Having discovered that prices, even more than quantity, explain why health costs in the United States are higher than in other industrialized countries, the governmental and academic antitrust establishment has devoted increasing attention to mergers and consolidation among hospitals, and their purported contribution to the growth in health care costs. Like the French and British generals whose plans for World War I included horse-drawn cavalry, disciples of conventional antitrust theory are deploying well-tested weapons on a dramatically changed battlefield – and it’s not even clear how effective those weapons were in the past.

The consolidation of American hospital ownership and management may be as much an effect of broader changes as it is a cause. Consider the following:

• In the last 35 years, per capita utilization of inpatient hospital services in the United States has fallen by more than half, even as the population has gotten older;

• At least some of that utilization reduction is attributable to the explosive growth in outpatient surgery, imaging, and other services – often in facilities partly or wholly owned by physicians who also practice in the hospitals with which they’re competing;

• While inpatient utilization falls, the technological, financial, and human resources necessary to operate a full-service, high-quality hospital have increased dramatically, thereby increasing the physical and financial scale required for modern hospital operations;

• At the same time, changes in utilization patterns and demographic shifts have meant that Medicare and Medicaid cover an ever-increasing share of hospital patients, but both of those public payors set the prices they will pay administratively, through systems that are largely indifferent to the theoretical market power of individual suppliers;

• Medicare and Medicaid have also had to divert an increasing share of their payments to support inner-city and rural hospitals that, without explicit subsidies, could no longer survive in an increasingly competitive and cost-constrained marketplace; and

• Trends in both the (increasingly concentrated) private insurance markets and public policy are requiring hospitals to assume more and more financial risk, whether through formal mechanisms such as Accountable Care Organizations, or by more subtly transferring risk through “value-based purchasing” or high-deductible health plans, which put collection risk on providers rather than insurers. Both the infrastructure necessary to manage such risks and the financial reserves they require are beyond the reach of many small to medium-sized hospitals.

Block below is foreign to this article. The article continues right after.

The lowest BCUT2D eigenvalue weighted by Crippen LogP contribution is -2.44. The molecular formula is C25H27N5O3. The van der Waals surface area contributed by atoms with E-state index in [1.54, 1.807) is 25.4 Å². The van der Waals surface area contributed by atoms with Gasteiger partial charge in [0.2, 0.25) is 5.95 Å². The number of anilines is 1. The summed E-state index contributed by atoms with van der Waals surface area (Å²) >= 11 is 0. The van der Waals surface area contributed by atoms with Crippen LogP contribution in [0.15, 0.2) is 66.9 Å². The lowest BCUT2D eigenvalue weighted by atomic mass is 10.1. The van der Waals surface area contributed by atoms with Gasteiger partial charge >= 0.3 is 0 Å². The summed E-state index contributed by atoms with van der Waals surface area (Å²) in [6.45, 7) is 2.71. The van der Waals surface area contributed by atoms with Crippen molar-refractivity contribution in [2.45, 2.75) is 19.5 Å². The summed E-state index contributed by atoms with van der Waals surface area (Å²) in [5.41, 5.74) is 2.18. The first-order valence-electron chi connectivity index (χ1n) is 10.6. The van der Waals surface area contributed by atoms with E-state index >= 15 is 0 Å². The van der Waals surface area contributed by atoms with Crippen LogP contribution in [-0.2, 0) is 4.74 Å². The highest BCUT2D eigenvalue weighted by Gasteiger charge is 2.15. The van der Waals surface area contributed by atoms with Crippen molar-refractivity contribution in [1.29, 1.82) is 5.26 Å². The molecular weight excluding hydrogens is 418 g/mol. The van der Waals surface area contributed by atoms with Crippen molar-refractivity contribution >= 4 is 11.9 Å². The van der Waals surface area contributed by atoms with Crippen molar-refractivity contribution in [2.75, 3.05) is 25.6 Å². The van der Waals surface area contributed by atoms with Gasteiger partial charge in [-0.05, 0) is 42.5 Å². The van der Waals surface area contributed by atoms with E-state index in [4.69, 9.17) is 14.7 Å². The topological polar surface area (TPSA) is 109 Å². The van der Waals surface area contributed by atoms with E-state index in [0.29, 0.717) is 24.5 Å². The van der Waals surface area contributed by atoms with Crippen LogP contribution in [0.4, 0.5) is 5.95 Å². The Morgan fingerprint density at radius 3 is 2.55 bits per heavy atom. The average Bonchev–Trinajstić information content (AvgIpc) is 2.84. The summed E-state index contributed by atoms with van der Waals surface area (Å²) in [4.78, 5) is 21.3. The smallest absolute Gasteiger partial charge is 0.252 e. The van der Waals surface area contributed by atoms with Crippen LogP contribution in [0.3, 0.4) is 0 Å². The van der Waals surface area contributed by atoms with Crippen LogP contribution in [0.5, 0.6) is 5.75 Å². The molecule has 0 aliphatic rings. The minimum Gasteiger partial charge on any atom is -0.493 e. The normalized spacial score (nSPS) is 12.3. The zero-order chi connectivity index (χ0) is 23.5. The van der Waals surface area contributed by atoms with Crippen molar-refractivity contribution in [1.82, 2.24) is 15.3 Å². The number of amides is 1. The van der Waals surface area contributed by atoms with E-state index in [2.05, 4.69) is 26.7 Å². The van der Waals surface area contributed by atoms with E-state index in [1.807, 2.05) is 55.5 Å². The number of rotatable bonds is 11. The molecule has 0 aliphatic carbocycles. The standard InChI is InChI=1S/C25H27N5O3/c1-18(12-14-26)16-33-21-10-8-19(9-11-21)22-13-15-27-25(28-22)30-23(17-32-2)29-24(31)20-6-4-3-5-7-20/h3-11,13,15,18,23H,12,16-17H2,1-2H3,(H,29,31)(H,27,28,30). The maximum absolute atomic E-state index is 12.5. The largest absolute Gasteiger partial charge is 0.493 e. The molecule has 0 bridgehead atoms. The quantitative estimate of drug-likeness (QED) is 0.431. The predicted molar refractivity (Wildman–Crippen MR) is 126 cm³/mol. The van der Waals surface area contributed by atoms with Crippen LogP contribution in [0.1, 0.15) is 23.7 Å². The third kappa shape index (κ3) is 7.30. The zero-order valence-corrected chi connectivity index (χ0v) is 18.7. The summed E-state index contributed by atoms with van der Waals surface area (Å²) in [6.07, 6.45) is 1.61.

In short, the arithmetic of contemporary health care means that most small to medium-sized metropolitan areas, and many inner-city and rural communities, can no longer support a large enough number of independent hospitals to sustain anything close to conventional norms of competition.

Moreover, in larger markets, where it is still possible for the community to support more than a handful of hospitals, the evidence that increased hospital consolidation will lead to increased prices is surprisingly thin and inconsistent. Most of the academic studies cited in support of the antitrust presumption that having fewer competitors will lead to higher prices use data from an earlier era of health care delivery and health care finance, and often describe less than fully representative markets. 

More recent and comprehensive data, as analyzed by my colleagues Meg Guerin-Calvert and Jen Maki and myself, appear to suggest that the relationship between market concentration and prices in larger markets, all other things being equal, is pretty close to random. The full paper containing that data and analyses is available by clicking here

It would be foolish to assert that all mergers between hospitals, or between hospitals and large physician groups, serve the public interest, but the evidence base for assuming the contrary is weak to nonexistent. We need to start thinking – and talking – about these matters in a more sophisticated, realistic way.

Vladeck is a senior advisor to New York City-based health care consulting firm Nexera and was a former administrator of the Health Care Financing Administration (now the Centers for Medicare & Medicaid Services) from 1993 to 1997.